Poolbeg Peninsula | Dublin

If you lived in Dublin for a certain period of time, chances are that the landmark you associate the most with the city is the Poolbeg Chimneys. Not Temple Bar or the Ha’penny Bridge or even Trinity College, no, those candy-striped chimneys are our version of an Eiffel Tower. Pretty much from anywhere in the Dublin Bay, you can see their familiar silhouette sticking out on the horizon.
And if like me, you travel by boat, they are more than a landmark. They mean you made it home as they welcome you when you enter Dublin Port. For that reason, I was quite excited to do the Poolbeg Peninsula Walk as it meant I got to finally see these two ladies from up close!

There are several starting points to the Poolbeg Peninsula but the most scenic trail begins at the Irishtown entrance. As you follow the peninsula outline, the Dublin shore on your right extends from Sandymount Strand, with its front of colourful houses, to the recognisable port of Dún Laoghaire.
Looking out from the shore, you’d be forgiven to think the peninsula is an absolute wasteland, especially with the waste management facility looming over it. But don’t be too quick to judge as once you enter it, a treasure of fauna and flora opens to you. To be honest, it’s almost easy to forget that the city’s waste is being burnt a few steps away from you.
I was actually surprised to discover that the peninsula is home to a nature reserve, the Irishtown Nature Park. The reserve was born from an idea that seemed completely mad in the 1970s: turn a dump full of waste and rubble into a nature spot. Volunteers gathered forces to make it into the space it is today, a home to many birds, insects and plant species. Quite an inspiring story that gives me a bit of hope for the future!

As you are getting deeper into the trail, the iconic Poolbeg Chimneys are getting closer. They are part of what used to be a power station but they have been disused since the early 2000s.
Did you know that one was taller than the other? Only 40 centimetres mind you! They are one of the tallest structures in Ireland, at a little more than 200m. They gained international fame when they featured in U2‘s music video for Pride (In The Name of Love). In 2014, they became protected to everyone’s relief as they had been previously threatened with demolition.

At the end of the Peninsula trail, there are a couple of beaches which would have looked idyllic if not for the giant eye-sore of the waste management facility behind it.

Tip: If you’re into photography or are looking for a nice insta backdrop, this is a great spot for a little Summer shoot what with the beach grass and the Poolbeg chimneys in the background.

It takes about 2km to get to the beginning of the Great South Wall from the Irishtown’s trail entrance. If you’re short of time, you can skip the trail and come by car (or taxi). There’s a handy parking space at the bottom of the Great South Wall..

The Great South Wall is one of the longest sea walls in Europe. You’ll have to walk nearly 2km to get to the Poolbeg Lighthouse. Half way through is the Half Moon Swimming and Water Polo Club. The old-fashioned blue and white cabins sure look charming on the pier but why would anyone want to swim at this exact spot is beyond me! It is the Dublin Port’s entrance after all, which comes with its heavy traffic of ferries and boats.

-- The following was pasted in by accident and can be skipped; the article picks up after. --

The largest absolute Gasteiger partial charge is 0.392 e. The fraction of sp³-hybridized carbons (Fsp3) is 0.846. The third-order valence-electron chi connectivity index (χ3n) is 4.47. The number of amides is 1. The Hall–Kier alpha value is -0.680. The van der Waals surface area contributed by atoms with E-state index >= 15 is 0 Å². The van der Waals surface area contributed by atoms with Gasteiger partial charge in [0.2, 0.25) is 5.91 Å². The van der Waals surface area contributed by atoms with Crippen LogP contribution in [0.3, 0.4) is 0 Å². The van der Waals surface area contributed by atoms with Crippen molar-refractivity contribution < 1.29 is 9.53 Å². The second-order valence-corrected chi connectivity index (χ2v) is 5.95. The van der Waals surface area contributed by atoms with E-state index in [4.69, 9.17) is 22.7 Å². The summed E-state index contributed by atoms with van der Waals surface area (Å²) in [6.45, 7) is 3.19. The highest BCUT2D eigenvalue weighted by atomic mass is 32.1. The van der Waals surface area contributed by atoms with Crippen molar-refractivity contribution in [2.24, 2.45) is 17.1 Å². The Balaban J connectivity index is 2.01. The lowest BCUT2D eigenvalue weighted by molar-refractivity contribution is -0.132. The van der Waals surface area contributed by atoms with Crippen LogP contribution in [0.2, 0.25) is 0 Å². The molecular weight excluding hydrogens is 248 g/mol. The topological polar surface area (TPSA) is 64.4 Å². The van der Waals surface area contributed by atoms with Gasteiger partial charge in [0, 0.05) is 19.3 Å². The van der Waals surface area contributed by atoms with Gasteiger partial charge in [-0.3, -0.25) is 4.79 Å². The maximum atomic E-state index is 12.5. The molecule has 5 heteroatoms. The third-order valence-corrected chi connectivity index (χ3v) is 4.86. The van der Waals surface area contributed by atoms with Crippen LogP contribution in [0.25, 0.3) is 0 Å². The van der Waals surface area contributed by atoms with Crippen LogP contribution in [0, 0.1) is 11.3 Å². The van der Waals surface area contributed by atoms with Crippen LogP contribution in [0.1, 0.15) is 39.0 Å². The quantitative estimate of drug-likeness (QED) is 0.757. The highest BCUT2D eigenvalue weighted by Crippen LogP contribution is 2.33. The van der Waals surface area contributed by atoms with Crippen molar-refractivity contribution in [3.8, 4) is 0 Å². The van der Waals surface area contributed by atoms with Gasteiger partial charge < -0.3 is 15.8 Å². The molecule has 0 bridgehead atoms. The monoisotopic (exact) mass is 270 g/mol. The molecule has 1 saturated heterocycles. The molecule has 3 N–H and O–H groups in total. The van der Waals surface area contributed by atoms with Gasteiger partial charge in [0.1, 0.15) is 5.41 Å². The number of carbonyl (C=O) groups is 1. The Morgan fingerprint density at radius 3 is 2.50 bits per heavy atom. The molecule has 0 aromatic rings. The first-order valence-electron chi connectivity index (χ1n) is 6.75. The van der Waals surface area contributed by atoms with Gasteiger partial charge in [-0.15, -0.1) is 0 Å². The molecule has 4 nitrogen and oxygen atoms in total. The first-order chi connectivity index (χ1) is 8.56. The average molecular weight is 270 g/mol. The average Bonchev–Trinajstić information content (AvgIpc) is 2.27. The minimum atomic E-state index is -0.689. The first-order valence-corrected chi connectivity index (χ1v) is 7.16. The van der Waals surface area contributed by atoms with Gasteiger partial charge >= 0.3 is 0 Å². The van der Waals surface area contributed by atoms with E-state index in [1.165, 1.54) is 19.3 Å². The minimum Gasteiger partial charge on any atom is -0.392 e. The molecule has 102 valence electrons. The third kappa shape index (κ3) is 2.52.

Quick advice, do mind your step as the granite path is uneven and only come here on a good weather day, you don’t want to be swiped by an angry wave!

There has been a lighthouse at the end of the sea wall since it was built in the late 18th century. It was first powered by candle-light (the first of its genre, it is said) but the podgy red tower you see today was built in 1820.
Do you know why the Poolbeg Lighthouse is red? In maritime convention, red means port, which is the left side of a boat. And if you look towards Howth, you’ll spot North Bull Lighthouse which is green. And green is for starboard (right side). Now you know!

Fun fact: Poolbeg Lighthouse is nearly equidistant of the Dublin shore, Dún Laoghaire and Howth. That makes it a great spot to admire the Dublin bay!

If you’re looking to escape the city but you’re short on time, it is the walk for you. Once you step in the peninsula, it’s hard to believe you are still in Dublin. The sound of the swishing beach grass and the sea air would cure any city fatigue.

A side note, there’s a talk of a plan to redevelop the area into a residential quarter with high-rise apartment blocks. While Dublin desperately needs new accommodation to alleviate the housing crisis, I can’t help but worry about what it means for the peninsula and its nature reserve. If you haven’t been yet, I’d say hurry and go explore Poolbeg before it changes forever.

PRACTICAL INFORMATION

The Poolbeg trail is easy to tackle, it is mostly flat (just be careful on the sea wall as the ground is uneven and sometimes wet)
From the shoreline to the Poolbeg Lighthouse, it is about 4 km. Count about 2 hours to go to the lighthouse and back to the shoreline.

Bus
18 (Dromard Terrace, the last stop in Sandymount)

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